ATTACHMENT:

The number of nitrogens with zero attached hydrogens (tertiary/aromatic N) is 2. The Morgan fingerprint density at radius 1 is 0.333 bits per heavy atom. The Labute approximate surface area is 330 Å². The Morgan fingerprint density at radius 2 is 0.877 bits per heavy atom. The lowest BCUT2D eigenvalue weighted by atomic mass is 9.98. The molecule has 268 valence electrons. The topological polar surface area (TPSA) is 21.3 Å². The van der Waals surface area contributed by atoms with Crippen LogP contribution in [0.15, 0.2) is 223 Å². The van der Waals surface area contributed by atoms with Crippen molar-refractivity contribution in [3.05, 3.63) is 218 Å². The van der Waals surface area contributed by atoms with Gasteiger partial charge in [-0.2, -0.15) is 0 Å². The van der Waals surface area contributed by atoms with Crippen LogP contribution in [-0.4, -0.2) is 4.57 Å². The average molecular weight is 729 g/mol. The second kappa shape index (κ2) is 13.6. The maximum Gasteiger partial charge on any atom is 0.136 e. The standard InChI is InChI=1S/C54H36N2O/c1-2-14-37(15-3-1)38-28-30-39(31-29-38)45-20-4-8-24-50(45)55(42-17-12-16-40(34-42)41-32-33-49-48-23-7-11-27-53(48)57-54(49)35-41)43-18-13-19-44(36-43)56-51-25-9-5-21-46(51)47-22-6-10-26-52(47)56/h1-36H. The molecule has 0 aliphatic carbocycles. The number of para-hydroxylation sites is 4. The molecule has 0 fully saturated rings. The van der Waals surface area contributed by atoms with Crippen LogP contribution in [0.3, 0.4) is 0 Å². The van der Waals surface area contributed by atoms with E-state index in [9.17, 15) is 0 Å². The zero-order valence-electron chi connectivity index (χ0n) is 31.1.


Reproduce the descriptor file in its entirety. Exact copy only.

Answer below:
The number of nitrogens with zero attached hydrogens (tertiary/aromatic N) is 2. The Morgan fingerprint density at radius 1 is 0.333 bits per heavy atom. The Labute approximate surface area is 330 Å². The Morgan fingerprint density at radius 2 is 0.877 bits per heavy atom. The lowest BCUT2D eigenvalue weighted by atomic mass is 9.98. The molecule has 268 valence electrons. The topological polar surface area (TPSA) is 21.3 Å². The van der Waals surface area contributed by atoms with Crippen LogP contribution in [0.15, 0.2) is 223 Å². The van der Waals surface area contributed by atoms with Crippen molar-refractivity contribution in [3.05, 3.63) is 218 Å². The van der Waals surface area contributed by atoms with Gasteiger partial charge in [-0.2, -0.15) is 0 Å². The van der Waals surface area contributed by atoms with Crippen LogP contribution in [-0.4, -0.2) is 4.57 Å². The average molecular weight is 729 g/mol. The second kappa shape index (κ2) is 13.6. The maximum Gasteiger partial charge on any atom is 0.136 e. The standard InChI is InChI=1S/C54H36N2O/c1-2-14-37(15-3-1)38-28-30-39(31-29-38)45-20-4-8-24-50(45)55(42-17-12-16-40(34-42)41-32-33-49-48-23-7-11-27-53(48)57-54(49)35-41)43-18-13-19-44(36-43)56-51-25-9-5-21-46(51)47-22-6-10-26-52(47)56/h1-36H. The molecule has 0 aliphatic carbocycles. The number of para-hydroxylation sites is 4. The molecule has 0 fully saturated rings. The van der Waals surface area contributed by atoms with Crippen LogP contribution in [0.3, 0.4) is 0 Å². The van der Waals surface area contributed by atoms with E-state index in [9.17, 15) is 0 Å². The zero-order valence-electron chi connectivity index (χ0n) is 31.1.